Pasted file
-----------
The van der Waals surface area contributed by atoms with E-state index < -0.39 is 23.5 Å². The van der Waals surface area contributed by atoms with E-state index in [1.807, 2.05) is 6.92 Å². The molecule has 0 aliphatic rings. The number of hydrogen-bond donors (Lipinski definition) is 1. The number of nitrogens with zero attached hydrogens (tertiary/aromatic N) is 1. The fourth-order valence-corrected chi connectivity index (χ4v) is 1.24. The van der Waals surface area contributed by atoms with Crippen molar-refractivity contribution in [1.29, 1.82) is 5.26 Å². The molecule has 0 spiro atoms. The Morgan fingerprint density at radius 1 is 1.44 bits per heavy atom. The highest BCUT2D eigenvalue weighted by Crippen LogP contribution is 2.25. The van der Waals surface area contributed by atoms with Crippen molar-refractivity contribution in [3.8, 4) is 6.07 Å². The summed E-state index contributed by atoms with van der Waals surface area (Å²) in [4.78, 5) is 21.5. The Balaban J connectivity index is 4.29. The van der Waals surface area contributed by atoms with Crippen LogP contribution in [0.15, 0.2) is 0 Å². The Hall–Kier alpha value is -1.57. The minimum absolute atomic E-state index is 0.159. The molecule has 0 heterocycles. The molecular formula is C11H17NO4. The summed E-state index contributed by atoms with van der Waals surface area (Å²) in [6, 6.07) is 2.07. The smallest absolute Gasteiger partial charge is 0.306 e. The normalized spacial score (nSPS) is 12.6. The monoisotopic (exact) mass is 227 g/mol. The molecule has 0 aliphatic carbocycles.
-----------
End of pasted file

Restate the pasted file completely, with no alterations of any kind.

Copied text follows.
The van der Waals surface area contributed by atoms with E-state index < -0.39 is 23.5 Å². The van der Waals surface area contributed by atoms with E-state index in [1.807, 2.05) is 6.92 Å². The molecule has 0 aliphatic rings. The number of hydrogen-bond donors (Lipinski definition) is 1. The number of nitrogens with zero attached hydrogens (tertiary/aromatic N) is 1. The fourth-order valence-corrected chi connectivity index (χ4v) is 1.24. The van der Waals surface area contributed by atoms with Crippen molar-refractivity contribution in [1.29, 1.82) is 5.26 Å². The molecule has 0 spiro atoms. The Morgan fingerprint density at radius 1 is 1.44 bits per heavy atom. The highest BCUT2D eigenvalue weighted by Crippen LogP contribution is 2.25. The van der Waals surface area contributed by atoms with Crippen molar-refractivity contribution in [3.8, 4) is 6.07 Å². The summed E-state index contributed by atoms with van der Waals surface area (Å²) in [4.78, 5) is 21.5. The Balaban J connectivity index is 4.29. The van der Waals surface area contributed by atoms with Crippen LogP contribution in [0.15, 0.2) is 0 Å². The Hall–Kier alpha value is -1.57. The minimum absolute atomic E-state index is 0.159. The molecule has 0 heterocycles. The molecular formula is C11H17NO4. The summed E-state index contributed by atoms with van der Waals surface area (Å²) in [6, 6.07) is 2.07. The smallest absolute Gasteiger partial charge is 0.306 e. The normalized spacial score (nSPS) is 12.6. The monoisotopic (exact) mass is 227 g/mol. The molecule has 0 aliphatic carbocycles.